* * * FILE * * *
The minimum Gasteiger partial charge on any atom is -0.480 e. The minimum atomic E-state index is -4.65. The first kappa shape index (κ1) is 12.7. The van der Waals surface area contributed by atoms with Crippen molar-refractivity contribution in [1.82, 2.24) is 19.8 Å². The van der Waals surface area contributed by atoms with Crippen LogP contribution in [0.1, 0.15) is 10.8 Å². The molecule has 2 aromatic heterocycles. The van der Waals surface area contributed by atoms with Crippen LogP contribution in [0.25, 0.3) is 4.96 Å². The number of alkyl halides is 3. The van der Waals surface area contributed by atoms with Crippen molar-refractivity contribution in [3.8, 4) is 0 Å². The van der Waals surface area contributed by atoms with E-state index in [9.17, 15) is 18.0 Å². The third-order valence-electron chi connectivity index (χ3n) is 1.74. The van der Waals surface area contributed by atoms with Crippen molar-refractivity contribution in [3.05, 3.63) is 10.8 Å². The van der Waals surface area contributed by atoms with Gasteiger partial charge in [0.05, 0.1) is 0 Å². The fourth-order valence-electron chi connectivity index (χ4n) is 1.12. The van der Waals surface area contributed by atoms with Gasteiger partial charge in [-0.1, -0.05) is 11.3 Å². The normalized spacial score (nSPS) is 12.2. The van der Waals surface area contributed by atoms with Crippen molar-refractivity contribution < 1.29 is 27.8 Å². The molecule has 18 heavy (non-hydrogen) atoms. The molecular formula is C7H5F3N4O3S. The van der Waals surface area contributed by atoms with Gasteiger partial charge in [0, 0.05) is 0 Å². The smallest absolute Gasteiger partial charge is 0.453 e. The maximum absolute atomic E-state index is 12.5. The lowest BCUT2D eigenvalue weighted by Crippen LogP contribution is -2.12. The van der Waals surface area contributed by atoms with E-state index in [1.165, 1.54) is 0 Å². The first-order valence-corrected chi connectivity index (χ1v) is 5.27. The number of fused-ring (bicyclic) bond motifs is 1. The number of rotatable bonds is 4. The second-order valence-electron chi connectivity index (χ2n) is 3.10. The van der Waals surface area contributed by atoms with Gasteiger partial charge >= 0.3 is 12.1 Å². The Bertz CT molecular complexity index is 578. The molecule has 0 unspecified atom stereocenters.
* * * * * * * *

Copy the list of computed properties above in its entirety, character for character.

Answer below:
The minimum Gasteiger partial charge on any atom is -0.480 e. The minimum atomic E-state index is -4.65. The first kappa shape index (κ1) is 12.7. The van der Waals surface area contributed by atoms with Crippen molar-refractivity contribution in [1.82, 2.24) is 19.8 Å². The van der Waals surface area contributed by atoms with Crippen LogP contribution in [0.1, 0.15) is 10.8 Å². The molecule has 2 aromatic heterocycles. The van der Waals surface area contributed by atoms with Crippen LogP contribution in [0.25, 0.3) is 4.96 Å². The number of alkyl halides is 3. The van der Waals surface area contributed by atoms with Crippen molar-refractivity contribution in [3.8, 4) is 0 Å². The van der Waals surface area contributed by atoms with E-state index in [9.17, 15) is 18.0 Å². The third-order valence-electron chi connectivity index (χ3n) is 1.74. The van der Waals surface area contributed by atoms with Crippen molar-refractivity contribution in [3.05, 3.63) is 10.8 Å². The van der Waals surface area contributed by atoms with Gasteiger partial charge in [0.05, 0.1) is 0 Å². The fourth-order valence-electron chi connectivity index (χ4n) is 1.12. The van der Waals surface area contributed by atoms with Gasteiger partial charge in [-0.1, -0.05) is 11.3 Å². The normalized spacial score (nSPS) is 12.2. The van der Waals surface area contributed by atoms with Crippen molar-refractivity contribution < 1.29 is 27.8 Å². The molecule has 18 heavy (non-hydrogen) atoms. The molecular formula is C7H5F3N4O3S. The van der Waals surface area contributed by atoms with Gasteiger partial charge in [0, 0.05) is 0 Å². The smallest absolute Gasteiger partial charge is 0.453 e. The maximum absolute atomic E-state index is 12.5. The lowest BCUT2D eigenvalue weighted by Crippen LogP contribution is -2.12. The van der Waals surface area contributed by atoms with E-state index in [1.165, 1.54) is 0 Å². The first-order valence-corrected chi connectivity index (χ1v) is 5.27. The number of fused-ring (bicyclic) bond motifs is 1. The number of rotatable bonds is 4. The second-order valence-electron chi connectivity index (χ2n) is 3.10. The van der Waals surface area contributed by atoms with Gasteiger partial charge >= 0.3 is 12.1 Å². The Bertz CT molecular complexity index is 578. The molecule has 0 unspecified atom stereocenters.